In this lesson we're going to introduce you to some of the greatest players in the history of chess.

But, more than that, we're going to give you the chance to see if you can play as well as them.

Step on board!

André Philidor (1726-95) was the greatest player of the 18th century, and the author of perhaps the most influential chess book ever written.

Although chess as we know it has been played since about 1475 it was Philidor who first made chess really popular, and was the first to explain chess STRATEGY.


When he wasn't playing chess he was a composer of operas and other music, some of which is still played today.

In this position Philidor, playing White, gave his opponent a Rook start. He must act fast before Black gets his King into safety. What move should be play?

The winning move is a SACRIFICE: Re1xe7+. Well done if you got it right!

Now Black can avoid mate with Ke8-f8, but after Qd1-d6 he's still losing.

Instead Black took the Rook and the game finished 18.Qd1-d6+ Ke7-e8 19.Qd6xc6+ Ke8-e7 20.Bc7-d6+ Ke7-d8 21.Qc6-c7+ Kd8-e8 22.Qc7-e7#

As a result of Philidor's book chess became very popular in both England and France.

In 1834 the leading French player Louis de la Bourdonnais (1795-1840), travelled to London to play a series of matches against Alexander McDonnell (1798-1835), the best player in England.

The Frenchman (seen in the picture) came out on top, winning it total 45 games, drawing 13 and losing 27.

In this position Bourdonnais' Queen is under attack. What should he do about it?

The answer is that he should ignore the threat and play f6-f7+ - a DISCOVERED CHECK.

Whether Black takes the Queen or moves his Rook back to g7 White's reply is the same:

f7-f8=Q+ followed by Rf2xf8#.

It's always nice to lose two queens in two moves - and still win!!

In 1843 another match was held between the top players of England and France.

This time Howard Staunton (1810-74) and Pierre Saint-Amant (1800-72) were the contestants.

The Englishman, Staunton, came out ahead and was considered the best player in the world.

The design of the chess pieces we use today is called 'Staunton Pattern' and was designed for Staunton by a man called Nathaniel Cook. So every time you play chess you should be thinking of Howard Staunton.

Tell me, how did Staunton, playing Black, score a quick win in this position?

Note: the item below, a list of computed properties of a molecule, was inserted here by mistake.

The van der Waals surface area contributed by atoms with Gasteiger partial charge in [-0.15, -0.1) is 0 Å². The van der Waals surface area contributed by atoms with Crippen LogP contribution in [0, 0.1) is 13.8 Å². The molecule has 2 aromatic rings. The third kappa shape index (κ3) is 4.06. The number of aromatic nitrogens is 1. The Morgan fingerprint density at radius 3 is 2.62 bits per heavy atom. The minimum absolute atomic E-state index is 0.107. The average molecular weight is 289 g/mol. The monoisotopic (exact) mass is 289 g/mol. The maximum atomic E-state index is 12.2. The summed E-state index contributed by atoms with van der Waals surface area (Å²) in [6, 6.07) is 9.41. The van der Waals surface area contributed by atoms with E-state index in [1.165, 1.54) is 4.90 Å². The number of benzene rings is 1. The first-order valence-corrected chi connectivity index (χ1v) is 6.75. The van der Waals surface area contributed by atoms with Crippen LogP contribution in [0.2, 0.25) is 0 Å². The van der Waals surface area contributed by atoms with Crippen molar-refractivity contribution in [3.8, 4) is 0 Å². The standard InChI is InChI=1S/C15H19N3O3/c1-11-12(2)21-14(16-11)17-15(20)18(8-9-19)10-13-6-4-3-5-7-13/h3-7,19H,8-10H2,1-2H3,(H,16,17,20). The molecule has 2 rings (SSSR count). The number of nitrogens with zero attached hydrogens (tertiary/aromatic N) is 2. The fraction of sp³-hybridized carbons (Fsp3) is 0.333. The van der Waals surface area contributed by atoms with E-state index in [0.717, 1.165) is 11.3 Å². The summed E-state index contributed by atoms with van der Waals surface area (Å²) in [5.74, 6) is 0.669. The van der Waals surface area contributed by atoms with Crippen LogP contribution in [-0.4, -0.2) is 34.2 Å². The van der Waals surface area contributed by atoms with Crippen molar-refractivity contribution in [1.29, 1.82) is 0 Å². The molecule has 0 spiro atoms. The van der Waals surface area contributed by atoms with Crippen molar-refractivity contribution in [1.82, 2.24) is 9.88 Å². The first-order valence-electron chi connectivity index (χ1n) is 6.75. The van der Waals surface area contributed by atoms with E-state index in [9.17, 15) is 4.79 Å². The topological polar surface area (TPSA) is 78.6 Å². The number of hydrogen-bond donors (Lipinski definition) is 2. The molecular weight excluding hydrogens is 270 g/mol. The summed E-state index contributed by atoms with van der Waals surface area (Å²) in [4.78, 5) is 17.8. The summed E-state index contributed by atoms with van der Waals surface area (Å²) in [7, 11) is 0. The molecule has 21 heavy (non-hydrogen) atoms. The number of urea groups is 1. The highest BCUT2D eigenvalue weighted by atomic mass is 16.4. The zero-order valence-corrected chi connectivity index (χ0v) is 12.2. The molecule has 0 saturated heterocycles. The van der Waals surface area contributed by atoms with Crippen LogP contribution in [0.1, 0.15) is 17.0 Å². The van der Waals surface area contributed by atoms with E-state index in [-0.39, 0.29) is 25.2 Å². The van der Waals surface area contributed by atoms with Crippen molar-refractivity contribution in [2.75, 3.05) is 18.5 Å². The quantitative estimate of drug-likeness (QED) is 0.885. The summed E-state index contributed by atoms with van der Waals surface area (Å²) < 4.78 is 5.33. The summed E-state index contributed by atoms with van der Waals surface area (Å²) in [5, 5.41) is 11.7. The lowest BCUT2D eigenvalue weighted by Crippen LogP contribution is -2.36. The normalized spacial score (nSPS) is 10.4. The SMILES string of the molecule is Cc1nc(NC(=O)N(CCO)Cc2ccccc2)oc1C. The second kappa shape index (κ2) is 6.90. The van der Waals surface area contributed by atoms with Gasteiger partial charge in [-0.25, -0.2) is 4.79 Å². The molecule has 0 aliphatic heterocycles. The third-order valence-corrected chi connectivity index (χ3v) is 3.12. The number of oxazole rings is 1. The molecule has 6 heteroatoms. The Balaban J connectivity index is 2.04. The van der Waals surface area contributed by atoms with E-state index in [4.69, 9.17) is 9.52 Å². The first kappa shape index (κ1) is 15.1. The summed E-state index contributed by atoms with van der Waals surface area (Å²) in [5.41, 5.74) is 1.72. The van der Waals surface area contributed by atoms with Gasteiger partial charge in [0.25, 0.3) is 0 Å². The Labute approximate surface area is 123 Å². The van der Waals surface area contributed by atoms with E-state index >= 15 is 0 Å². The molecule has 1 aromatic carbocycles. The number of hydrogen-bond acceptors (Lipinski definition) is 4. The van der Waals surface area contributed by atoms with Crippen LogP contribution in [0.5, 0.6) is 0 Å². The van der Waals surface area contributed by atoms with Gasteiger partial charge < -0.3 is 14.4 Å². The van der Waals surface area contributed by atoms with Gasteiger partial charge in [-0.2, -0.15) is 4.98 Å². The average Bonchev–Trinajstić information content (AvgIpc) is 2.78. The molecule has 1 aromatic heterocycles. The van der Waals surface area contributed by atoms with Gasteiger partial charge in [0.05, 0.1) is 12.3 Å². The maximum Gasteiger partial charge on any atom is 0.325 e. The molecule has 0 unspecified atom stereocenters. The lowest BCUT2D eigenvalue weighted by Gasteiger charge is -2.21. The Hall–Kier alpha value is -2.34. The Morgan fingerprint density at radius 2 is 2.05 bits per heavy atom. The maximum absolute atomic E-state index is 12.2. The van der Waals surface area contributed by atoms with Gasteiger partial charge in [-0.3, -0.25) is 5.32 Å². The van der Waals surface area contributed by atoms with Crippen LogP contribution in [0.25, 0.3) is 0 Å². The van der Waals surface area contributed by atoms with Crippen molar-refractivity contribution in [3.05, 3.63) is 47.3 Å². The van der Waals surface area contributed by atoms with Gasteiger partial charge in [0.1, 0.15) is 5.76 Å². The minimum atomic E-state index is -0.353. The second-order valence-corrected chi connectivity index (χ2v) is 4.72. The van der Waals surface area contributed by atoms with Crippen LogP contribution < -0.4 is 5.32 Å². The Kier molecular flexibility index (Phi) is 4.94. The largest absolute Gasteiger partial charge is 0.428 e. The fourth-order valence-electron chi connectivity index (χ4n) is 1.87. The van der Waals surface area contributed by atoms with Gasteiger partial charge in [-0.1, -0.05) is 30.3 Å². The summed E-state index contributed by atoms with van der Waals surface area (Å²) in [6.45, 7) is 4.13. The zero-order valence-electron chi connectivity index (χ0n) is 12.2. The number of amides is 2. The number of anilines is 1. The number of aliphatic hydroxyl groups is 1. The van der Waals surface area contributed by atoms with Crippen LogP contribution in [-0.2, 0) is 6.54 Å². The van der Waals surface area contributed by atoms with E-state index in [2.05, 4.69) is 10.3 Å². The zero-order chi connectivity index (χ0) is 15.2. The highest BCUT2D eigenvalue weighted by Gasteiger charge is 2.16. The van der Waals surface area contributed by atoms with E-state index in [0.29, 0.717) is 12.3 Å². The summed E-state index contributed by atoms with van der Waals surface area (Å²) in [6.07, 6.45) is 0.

An easy question for you that time.

After the forced Rf1xg1, Nh3-f2 is a neat CHECKMATE.

I hope you found it!

In 1851 Howard Staunton organized the world's first international chess tournament in London.

Players from all over Europe came to take part.

The winner was Adolf Anderssen (1818-79), a German mathematics teacher, who went on to play some of the most brilliant games of all time.

There's an example coming up now.

It's White to play - this is the hardest question you've had so far this lesson, so see how far you can look ahead!

Well, the first move is a QUEEN SACRIFICE - Qh6xh7+ and Black has to take. Now what?

White's second move is f5-f6+ a DISCOVERED CHECK and also a BISHOP SACRIFICE. Now if Qd6xd3 White plays Rg3-h3+ followed by Rh3-h8#. So Black played Kh7-g8 instead. It's your move again.

Now everything becomes clear.

White needs to gain time so SACRIFICES the Bishop again - Bd3xh7+.

Black now has no choice: he has to take. And then White's Rook will deliver CHECKMATE on h8 in two moves' time.

Quite a difficult combination - did you find all the moves?

In 1858 a brilliant young American player called Paul Morphy (1837-84) travelled to England.

He scored crushing victories over Anderssen and many of the other European masters and was hailed as the strongest player in the world.

But when he returned to America he gave up serious chess.

Even now Morphy is considered one of the most brilliant chess players of all time.

In this position Morphy scored a quick victory. Can you do as well? It's White's move.

The first move, Rd1xd7+ is not too hard. Clearly, if Nf6xd7 then Qa4xd7 is CHECKMATE. So Black tried Kd8-c8 instead. It's your move again.

The winning move is another QUEEN SACRIFICE - Qa4-c6+ - and if b7xc6 then Bc4-a6 is a rather neat CHECKMATE.

If you come across any games played by Paul Morphy, they're always well worth playing through.

He was the first player who really understood the principle of rapid development, as well as someone who won many games with stunning attacks.

Wilhelm Steinitz (1836-1900) was the first official World Chess Champion.

He was born in Prague but moved to London as a young man, and, later still, to America.

By about 1872 he was clearly the strongest player in the world.